Guest post courtesy of Jessica Sweet. The views and opinions expressed in this article are those of the guest author and do not necessarily represent the views of Val Heart & Heart Communication Enterprises Inc.
Rescuing an Anxious Dog: Tips for the First Week
Rescuing a dog is an amazing and selfless thing to do, but a lot of dogs will have gone through some form of trauma, resulting in an anxious dog that might take some coaxing to feel comfortable around you in its new home.
Anything you can do to help the dog make an easier more stable transition into its new home is worth doing. We’ll be covering a few key tips for bringing your new rescue dog home and what you’ll need to consider. Read on for all the details.
Anxious Dog Calming Tip #1: No visitors to begin with
Visitors can be stressful for a new dog. They’re already getting used to their new owner or owners and are probably quite bewildered to say the least. They will need time to feel safe in your home.
Adding a new unknown person to that mix will not help calm them. So, to your little niece who wants to meet your new puppy, although she promised to be gentle, she will have to wait a little bit longer.
You can make it easier on your dog by keeping visitors to small groups, too.
If you’re not sure, keep a look out for signs of stress, like whining, yawning, drooling, licking, shedding, panting, and more. If your anxious pooch is stressing out, then back off and put them in a safe, no visitor zone so they can calm down and relax.
Anxious Dog Calming Tip #2: Take time to dog proof the home
There is a lot of trouble that dogs can get into around the home, but most of them are easily avoidable by proper preparation.
Some quick moves around the house can make the home dog-proof.
For example, you will need to fix any breaks or weakness in the fencing that might let them become a flight risk.
Keep lilies, ivy, aloe vera and other toxic plants from your dog, as well as medication or cleaning products.
Put away any electric cords they might try to chew, and any children’s toys that might choke or poison them.
It might be helpful to also get some pet insurance to keep your dog protected in the case of an emergency. Pet insurance provider Petsure offers coverage on up to £15,000 in vet fees if your dog gets into an accident.
Anxious Dog Calming Tip #3: Increase your dog’s time alone
Whether your dog likes it or not, you can’t in fact be with them every minute of every day. And if you give them that impression by being around all the time, you are likely to induce some separation anxiety in them. Which means, when you are forced to go to an appointment and have to leave them alone, they’re going to panic while you’re away.
You can avoid this in the first few weeks by slowly increasing your time away from them. Give them a tasty chew, and leave for something unimportant, so that you can come back whenever you want. Stay calm when you come back so that you are giving the impression that you always were coming back. Eventually they should believe you.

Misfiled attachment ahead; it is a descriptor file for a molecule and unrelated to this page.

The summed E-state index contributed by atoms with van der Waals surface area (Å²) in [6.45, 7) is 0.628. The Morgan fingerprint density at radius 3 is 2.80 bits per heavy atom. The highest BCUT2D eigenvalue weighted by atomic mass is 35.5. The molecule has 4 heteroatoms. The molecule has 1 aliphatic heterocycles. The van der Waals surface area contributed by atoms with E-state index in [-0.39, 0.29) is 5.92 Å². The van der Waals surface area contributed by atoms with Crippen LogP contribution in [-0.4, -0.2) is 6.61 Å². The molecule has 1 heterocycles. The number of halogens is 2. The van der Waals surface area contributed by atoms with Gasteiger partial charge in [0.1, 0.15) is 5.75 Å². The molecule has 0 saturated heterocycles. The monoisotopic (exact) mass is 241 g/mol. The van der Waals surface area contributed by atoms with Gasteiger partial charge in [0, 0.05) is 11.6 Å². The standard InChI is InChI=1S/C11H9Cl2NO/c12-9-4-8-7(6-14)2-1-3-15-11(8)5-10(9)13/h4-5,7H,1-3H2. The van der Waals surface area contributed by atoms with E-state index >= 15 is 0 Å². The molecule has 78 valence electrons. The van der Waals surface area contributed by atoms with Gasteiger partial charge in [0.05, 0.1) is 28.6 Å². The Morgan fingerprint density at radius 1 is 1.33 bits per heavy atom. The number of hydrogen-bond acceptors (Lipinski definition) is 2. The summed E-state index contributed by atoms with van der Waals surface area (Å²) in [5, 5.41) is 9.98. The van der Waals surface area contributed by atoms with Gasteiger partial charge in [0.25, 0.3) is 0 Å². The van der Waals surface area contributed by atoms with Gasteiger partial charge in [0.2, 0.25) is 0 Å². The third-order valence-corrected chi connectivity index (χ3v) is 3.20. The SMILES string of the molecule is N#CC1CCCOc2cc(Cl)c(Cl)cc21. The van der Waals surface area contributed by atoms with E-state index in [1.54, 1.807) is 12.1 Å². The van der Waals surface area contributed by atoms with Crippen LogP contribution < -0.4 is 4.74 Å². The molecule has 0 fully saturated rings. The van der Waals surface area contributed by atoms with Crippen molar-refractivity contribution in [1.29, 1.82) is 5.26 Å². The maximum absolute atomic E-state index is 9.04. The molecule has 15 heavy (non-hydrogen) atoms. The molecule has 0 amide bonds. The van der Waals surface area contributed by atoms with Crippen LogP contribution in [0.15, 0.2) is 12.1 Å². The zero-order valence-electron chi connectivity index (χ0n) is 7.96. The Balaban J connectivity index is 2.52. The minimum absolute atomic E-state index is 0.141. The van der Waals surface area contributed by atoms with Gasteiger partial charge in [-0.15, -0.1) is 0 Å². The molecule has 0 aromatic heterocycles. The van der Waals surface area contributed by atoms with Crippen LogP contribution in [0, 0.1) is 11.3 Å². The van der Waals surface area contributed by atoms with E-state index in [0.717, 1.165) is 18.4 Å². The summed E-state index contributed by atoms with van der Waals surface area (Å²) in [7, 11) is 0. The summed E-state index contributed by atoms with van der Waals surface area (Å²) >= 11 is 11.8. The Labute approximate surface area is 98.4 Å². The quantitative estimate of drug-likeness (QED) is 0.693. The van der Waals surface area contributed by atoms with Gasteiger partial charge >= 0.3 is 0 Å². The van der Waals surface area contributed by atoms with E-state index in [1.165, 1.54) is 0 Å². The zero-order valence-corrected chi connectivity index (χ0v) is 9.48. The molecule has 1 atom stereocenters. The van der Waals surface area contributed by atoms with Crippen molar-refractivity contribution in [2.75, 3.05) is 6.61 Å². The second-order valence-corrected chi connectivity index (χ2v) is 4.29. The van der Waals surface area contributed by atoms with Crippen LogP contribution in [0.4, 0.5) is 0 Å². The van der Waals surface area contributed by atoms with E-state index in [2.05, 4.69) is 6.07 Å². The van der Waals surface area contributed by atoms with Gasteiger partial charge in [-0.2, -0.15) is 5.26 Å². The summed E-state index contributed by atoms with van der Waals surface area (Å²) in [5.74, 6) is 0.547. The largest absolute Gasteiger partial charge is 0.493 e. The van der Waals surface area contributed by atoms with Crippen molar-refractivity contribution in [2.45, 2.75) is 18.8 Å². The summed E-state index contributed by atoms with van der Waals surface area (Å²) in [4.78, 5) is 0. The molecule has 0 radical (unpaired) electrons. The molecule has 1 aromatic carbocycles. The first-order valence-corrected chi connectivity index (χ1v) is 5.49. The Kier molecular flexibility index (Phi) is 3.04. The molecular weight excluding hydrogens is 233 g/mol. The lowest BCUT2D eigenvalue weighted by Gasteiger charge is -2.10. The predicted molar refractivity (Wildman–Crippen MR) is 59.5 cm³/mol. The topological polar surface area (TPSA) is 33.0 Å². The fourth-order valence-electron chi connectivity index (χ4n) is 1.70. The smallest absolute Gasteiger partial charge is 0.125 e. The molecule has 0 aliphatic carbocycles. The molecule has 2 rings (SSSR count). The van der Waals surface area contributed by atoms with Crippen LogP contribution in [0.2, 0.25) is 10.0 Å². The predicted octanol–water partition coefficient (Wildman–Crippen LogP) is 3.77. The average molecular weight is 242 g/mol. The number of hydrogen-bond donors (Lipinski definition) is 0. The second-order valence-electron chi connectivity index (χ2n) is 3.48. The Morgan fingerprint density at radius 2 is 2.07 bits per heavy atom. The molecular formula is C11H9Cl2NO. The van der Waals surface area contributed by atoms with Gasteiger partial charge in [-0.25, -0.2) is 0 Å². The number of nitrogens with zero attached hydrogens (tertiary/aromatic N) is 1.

Anxious Dog Calming Tip #4: Set a routine and stick to it
Dogs love consistency, which supports stability and predictability so they can calm down.
Wandering away from consistency and stability early on is likely to cause them to panic.
Therefore, it’s important that you establish a routine early.
Set a time for their food, for sleeping and dog walking and stick to it to help keep them calm. They need to know what to expect so they can relax.
This helps turn them from an anxious dog into a happy, relaxed one.
Anxious Dog Calming Tip #5: Listen to the shelter
Shelter staff have more experience than you, generally speaking. You’ve maybe looked after a few dogs in your lifetime.
But they’ve looked after hundreds, and among those is great variation on temperaments and behaviours.
Shelters also tend to test the dogs they take in, looking at how they react to other dogs, to people they don’t know, etc. so listen to your shelter’s representative.
They have spent time with your anxious dog and know what will set them off and what will calm them down. It will save you a lot of grief trying to work it out for yourself.
BONUS TIP: Learn to communicate with your anxious dog
The biggest challenge an anxious dog has is their human doesn’t know how to speak their language. That means that their fears, concerns, worries and questions go unanswered.
Learning how to communicate with animals will make the biggest difference and accelerate the bonding process.
Because once you know their viewpoint, their history and background, and understand what is driving their anxious behavior, you can address it correctly and not wait for them to figure things out on their own.
Are you interested in learning how to communicate with animals?
Wouldn’t it be helpful to be able to have a conversation with your anxious dog to find out what is bothering them?
Then you’ll want to check out The Heart School of Animal Communication.
Click Here to see the courses – take a look and choose what most appeals to you.
If you are a newbie, then we highly recommend starting with the Beginning Core Foundations Course.
If you’re still not convinced of all the benefits of communicating with animals, click here to learn all the great reasons you should begin learning how now!